In the title I called this game 'practical'. This it carries over from literature itself. It is a well-written game, good voice-actors, good dialogue options - that sounds dumb - dialogue options are very important, but they are not as central and meaningful as they are in fully text-based games; for games like KOTOR 2 mobilise language, but indirectly; for the world itself is driven by something else entirely, seemingly, you progress only through the scripted nature of the world around you, which does not adhere to laws but only to a fascinatingly code-narrated reality independent from the soulful, lingual reality that it cross-genres into its own system: nothing about it is a given, obviously, for, as I said, as I am trying to express (what is there to be said?) the way this game will haunt me forever, and might haunt you too as well, I look for a acceptable way of expressing the conditions that make this game important, in the oblique, ubiquitous sense as they are inherently supplied through the game's superficial construction. Mechanically, this game is solid gold. Solid interactivity. Turn-based combat systematics. Or, alternatively, its a life-time combat system, character-building, a carry-over (I am sorry, I am getting ahead of myself here) non-adaptability routine - as in, unless you save and reload, the game-world stabilizes immediately as you progress and make decisions -, by which I mean that its fun sometimes, of course, that the system in front of you as you battle is consistently and organically applied by your symbiotic, role-playing choice-relations with the character, the hero you have created and whose life you try to personalise and enact (otherwise you would be playing a shooter, obviously, or a strategy game), this character that carries over from battle to battle (because it is the apparently-continuous-story style of campaign coding that would seem to be in use in this game) makes battles both more personal and yet at the same time less meaningful, because these kind of games totter at the brink of the somehow digitally real and the somehow humanly, understandably real.

For the purposes of these player-based, and quite uninformed, unprepared reflections, unpolished as they are, but its enough, it is sufficient for now, for all that I right now want to say, in these unprepared reservations, is that I like the game as a Star Wars game, but I am also sorry about its nature as a Star Wars game. As Plinkett said, the American films by Lucas et al. are quite unconnected from all this extended lore and all this sprawling digital experiential infrastructure created for the purposes of the amusement of those of us who have the patience or lack of patience to extend our interests in this weird Sci-Fi space opera theme and schema to alternate media such as games and books, and perhaps a few chosen ones among us even fan-based pictures and what not: this is not what a game should be. For all it is worth, I believe this game fails in the final analysis in its so called ethical components by not reflecting due-fully on its Star Wars inheritance and the way its legacy will be over-determined by the presence and role-play re-enactment of future and present films of said series on all the future remembrance of the games lamentations on such worldly and less-than-worldly incidental and existential problems. War in this game does not automatically engage the player in the fictional staging of the theatrical-developmental processes that underlie its prescience distinctions, not only of right and wrong, but of the essence of social and economic relations: the non-presence of a meaningful contentious and dromedary credit and species flow, both biological, mechanical and financial, deserve our critical appraisal.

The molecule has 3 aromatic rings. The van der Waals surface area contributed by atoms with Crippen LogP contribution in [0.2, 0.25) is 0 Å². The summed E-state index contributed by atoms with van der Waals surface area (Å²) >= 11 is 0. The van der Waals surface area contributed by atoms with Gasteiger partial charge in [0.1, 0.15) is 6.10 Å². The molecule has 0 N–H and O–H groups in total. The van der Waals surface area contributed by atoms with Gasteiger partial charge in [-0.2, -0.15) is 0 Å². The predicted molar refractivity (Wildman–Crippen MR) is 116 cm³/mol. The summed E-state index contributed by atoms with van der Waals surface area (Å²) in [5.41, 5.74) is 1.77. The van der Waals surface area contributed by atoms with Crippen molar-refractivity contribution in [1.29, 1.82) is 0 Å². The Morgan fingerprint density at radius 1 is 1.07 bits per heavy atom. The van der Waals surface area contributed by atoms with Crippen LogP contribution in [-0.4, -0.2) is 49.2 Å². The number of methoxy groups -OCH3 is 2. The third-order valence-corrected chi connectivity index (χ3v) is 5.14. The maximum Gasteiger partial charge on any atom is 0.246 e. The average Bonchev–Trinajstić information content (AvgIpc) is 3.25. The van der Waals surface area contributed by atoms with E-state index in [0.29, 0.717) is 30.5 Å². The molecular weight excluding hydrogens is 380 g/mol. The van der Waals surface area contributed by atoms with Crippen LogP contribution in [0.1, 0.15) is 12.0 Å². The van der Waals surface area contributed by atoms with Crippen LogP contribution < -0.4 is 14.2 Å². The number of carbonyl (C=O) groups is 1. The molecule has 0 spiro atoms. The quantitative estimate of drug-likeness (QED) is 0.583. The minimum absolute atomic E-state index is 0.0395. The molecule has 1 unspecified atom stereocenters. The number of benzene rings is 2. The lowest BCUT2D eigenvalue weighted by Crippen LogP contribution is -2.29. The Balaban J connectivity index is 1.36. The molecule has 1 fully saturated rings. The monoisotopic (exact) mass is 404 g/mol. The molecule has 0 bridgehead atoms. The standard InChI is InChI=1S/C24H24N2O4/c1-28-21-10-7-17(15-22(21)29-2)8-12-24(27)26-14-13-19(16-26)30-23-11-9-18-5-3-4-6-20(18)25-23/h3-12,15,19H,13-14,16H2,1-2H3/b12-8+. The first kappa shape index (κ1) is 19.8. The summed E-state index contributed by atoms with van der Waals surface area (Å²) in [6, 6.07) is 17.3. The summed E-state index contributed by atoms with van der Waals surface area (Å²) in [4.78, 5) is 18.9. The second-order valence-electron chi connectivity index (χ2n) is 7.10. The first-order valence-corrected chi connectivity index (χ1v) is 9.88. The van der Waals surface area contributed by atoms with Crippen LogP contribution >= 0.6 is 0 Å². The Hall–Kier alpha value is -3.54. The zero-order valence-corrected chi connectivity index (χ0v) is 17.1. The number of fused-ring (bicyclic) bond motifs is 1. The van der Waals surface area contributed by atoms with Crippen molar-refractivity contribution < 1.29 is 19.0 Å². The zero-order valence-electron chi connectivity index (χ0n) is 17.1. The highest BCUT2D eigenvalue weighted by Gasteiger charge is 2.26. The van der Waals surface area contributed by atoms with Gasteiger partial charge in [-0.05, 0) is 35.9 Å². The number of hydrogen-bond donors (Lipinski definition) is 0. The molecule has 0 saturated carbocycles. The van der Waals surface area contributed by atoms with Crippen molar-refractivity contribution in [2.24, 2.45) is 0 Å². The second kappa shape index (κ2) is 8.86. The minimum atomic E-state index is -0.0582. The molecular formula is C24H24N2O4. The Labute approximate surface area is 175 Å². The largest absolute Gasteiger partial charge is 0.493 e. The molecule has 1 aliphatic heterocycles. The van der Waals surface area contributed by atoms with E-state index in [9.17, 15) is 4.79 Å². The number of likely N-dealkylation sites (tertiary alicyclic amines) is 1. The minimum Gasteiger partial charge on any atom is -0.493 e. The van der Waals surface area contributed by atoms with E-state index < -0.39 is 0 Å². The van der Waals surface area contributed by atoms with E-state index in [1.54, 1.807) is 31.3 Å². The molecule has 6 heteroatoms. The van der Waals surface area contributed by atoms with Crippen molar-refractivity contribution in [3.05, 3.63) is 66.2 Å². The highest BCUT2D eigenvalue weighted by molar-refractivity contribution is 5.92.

Once again, I cannot promise the usefulness of these unpolished reflections, but I will say that the good parts of this game can only be appreciated by preparing beforehand a mental-set more or less cold and unresponsive to the fictional element of this game, which cannot be seriously apprehended because of its unrecognised cultural descending along the axis of gaming proper. Because of this, and exclusively because of this, I recommend any player to approach this game not as a theory of life, but as a series of events turning on, what I called earlier, your character's carry-over non-adaptability routine, not as a model of careering or improvement, but as a natural history of the ideology of contention: only by focusing the game's modelling on a simple unit, say, political agency in a sleepy specimen of our Dutch population (that's me) can the game truly have merit. Hopefully this review has been able to reflect that these merits, when probably approached, can indeed be profoundly regarded despite the interpretative challenges it raises through it's mild but relatively, I would not say absolutely, but mildly and occasionally aggravating complexities.